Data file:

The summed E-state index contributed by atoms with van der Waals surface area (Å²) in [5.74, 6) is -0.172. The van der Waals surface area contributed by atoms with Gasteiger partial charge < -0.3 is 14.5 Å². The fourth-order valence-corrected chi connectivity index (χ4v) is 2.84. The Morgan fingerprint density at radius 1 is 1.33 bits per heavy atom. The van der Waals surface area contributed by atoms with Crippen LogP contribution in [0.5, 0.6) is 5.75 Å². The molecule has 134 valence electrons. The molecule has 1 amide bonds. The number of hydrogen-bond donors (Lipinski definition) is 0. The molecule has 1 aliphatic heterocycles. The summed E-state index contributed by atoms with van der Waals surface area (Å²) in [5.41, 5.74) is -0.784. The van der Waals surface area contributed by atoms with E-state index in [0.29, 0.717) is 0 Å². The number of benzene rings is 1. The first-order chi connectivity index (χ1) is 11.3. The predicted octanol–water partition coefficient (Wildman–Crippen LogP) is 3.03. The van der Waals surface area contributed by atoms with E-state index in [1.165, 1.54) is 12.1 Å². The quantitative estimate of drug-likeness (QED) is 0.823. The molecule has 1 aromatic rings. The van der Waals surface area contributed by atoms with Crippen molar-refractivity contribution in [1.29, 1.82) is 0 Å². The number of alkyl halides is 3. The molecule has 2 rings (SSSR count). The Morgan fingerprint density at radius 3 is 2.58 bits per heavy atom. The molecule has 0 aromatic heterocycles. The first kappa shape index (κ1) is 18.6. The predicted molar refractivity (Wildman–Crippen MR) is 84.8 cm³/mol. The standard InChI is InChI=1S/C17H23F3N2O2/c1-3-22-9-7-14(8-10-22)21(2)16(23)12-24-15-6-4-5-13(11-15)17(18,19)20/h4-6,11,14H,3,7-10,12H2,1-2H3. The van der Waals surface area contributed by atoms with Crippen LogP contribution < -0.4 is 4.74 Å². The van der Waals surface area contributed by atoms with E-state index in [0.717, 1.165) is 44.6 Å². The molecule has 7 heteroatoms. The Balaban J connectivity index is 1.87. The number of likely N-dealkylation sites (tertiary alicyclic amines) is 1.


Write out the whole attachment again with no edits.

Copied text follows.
The summed E-state index contributed by atoms with van der Waals surface area (Å²) in [5.74, 6) is -0.172. The van der Waals surface area contributed by atoms with Gasteiger partial charge < -0.3 is 14.5 Å². The fourth-order valence-corrected chi connectivity index (χ4v) is 2.84. The Morgan fingerprint density at radius 1 is 1.33 bits per heavy atom. The van der Waals surface area contributed by atoms with Crippen LogP contribution in [0.5, 0.6) is 5.75 Å². The molecule has 134 valence electrons. The molecule has 1 amide bonds. The number of hydrogen-bond donors (Lipinski definition) is 0. The molecule has 1 aliphatic heterocycles. The summed E-state index contributed by atoms with van der Waals surface area (Å²) in [5.41, 5.74) is -0.784. The van der Waals surface area contributed by atoms with E-state index in [0.29, 0.717) is 0 Å². The number of benzene rings is 1. The first-order chi connectivity index (χ1) is 11.3. The predicted octanol–water partition coefficient (Wildman–Crippen LogP) is 3.03. The van der Waals surface area contributed by atoms with E-state index in [1.165, 1.54) is 12.1 Å². The quantitative estimate of drug-likeness (QED) is 0.823. The molecule has 1 aromatic rings. The van der Waals surface area contributed by atoms with Crippen molar-refractivity contribution in [1.29, 1.82) is 0 Å². The number of alkyl halides is 3. The molecule has 2 rings (SSSR count). The Morgan fingerprint density at radius 3 is 2.58 bits per heavy atom. The molecule has 0 aromatic heterocycles. The first kappa shape index (κ1) is 18.6. The predicted molar refractivity (Wildman–Crippen MR) is 84.8 cm³/mol. The standard InChI is InChI=1S/C17H23F3N2O2/c1-3-22-9-7-14(8-10-22)21(2)16(23)12-24-15-6-4-5-13(11-15)17(18,19)20/h4-6,11,14H,3,7-10,12H2,1-2H3. The van der Waals surface area contributed by atoms with Crippen LogP contribution < -0.4 is 4.74 Å². The van der Waals surface area contributed by atoms with E-state index in [0.717, 1.165) is 44.6 Å². The molecule has 7 heteroatoms. The Balaban J connectivity index is 1.87. The number of likely N-dealkylation sites (tertiary alicyclic amines) is 1.